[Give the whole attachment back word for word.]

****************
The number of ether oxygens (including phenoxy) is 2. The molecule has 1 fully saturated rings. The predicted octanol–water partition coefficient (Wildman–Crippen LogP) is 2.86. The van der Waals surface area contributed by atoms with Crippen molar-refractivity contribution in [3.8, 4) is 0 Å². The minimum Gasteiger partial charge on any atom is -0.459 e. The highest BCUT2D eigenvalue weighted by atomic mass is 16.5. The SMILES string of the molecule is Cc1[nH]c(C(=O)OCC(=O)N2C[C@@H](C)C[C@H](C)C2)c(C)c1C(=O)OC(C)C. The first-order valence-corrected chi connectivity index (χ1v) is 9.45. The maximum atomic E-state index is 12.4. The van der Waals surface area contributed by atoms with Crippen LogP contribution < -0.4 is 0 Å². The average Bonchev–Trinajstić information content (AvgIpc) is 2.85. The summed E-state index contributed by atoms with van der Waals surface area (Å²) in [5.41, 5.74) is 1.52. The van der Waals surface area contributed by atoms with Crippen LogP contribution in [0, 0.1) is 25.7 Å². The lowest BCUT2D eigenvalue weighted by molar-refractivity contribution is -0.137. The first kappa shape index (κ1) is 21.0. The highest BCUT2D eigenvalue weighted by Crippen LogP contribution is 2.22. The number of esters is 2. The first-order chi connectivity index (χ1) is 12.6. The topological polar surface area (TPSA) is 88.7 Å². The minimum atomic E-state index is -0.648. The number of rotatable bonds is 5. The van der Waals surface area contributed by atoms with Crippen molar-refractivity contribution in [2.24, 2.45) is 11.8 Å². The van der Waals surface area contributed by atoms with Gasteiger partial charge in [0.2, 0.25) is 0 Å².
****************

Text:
The number of ether oxygens (including phenoxy) is 2. The molecule has 1 fully saturated rings. The predicted octanol–water partition coefficient (Wildman–Crippen LogP) is 2.86. The van der Waals surface area contributed by atoms with Crippen molar-refractivity contribution in [3.8, 4) is 0 Å². The minimum Gasteiger partial charge on any atom is -0.459 e. The highest BCUT2D eigenvalue weighted by atomic mass is 16.5. The SMILES string of the molecule is Cc1[nH]c(C(=O)OCC(=O)N2C[C@@H](C)C[C@H](C)C2)c(C)c1C(=O)OC(C)C. The first-order valence-corrected chi connectivity index (χ1v) is 9.45. The maximum atomic E-state index is 12.4. The van der Waals surface area contributed by atoms with Crippen LogP contribution < -0.4 is 0 Å². The average Bonchev–Trinajstić information content (AvgIpc) is 2.85. The summed E-state index contributed by atoms with van der Waals surface area (Å²) in [5.41, 5.74) is 1.52. The van der Waals surface area contributed by atoms with Crippen LogP contribution in [0, 0.1) is 25.7 Å². The lowest BCUT2D eigenvalue weighted by molar-refractivity contribution is -0.137. The first kappa shape index (κ1) is 21.0. The highest BCUT2D eigenvalue weighted by Crippen LogP contribution is 2.22. The number of esters is 2. The first-order chi connectivity index (χ1) is 12.6. The topological polar surface area (TPSA) is 88.7 Å². The minimum atomic E-state index is -0.648. The number of rotatable bonds is 5. The van der Waals surface area contributed by atoms with Crippen molar-refractivity contribution in [2.24, 2.45) is 11.8 Å². The van der Waals surface area contributed by atoms with Gasteiger partial charge in [0.2, 0.25) is 0 Å².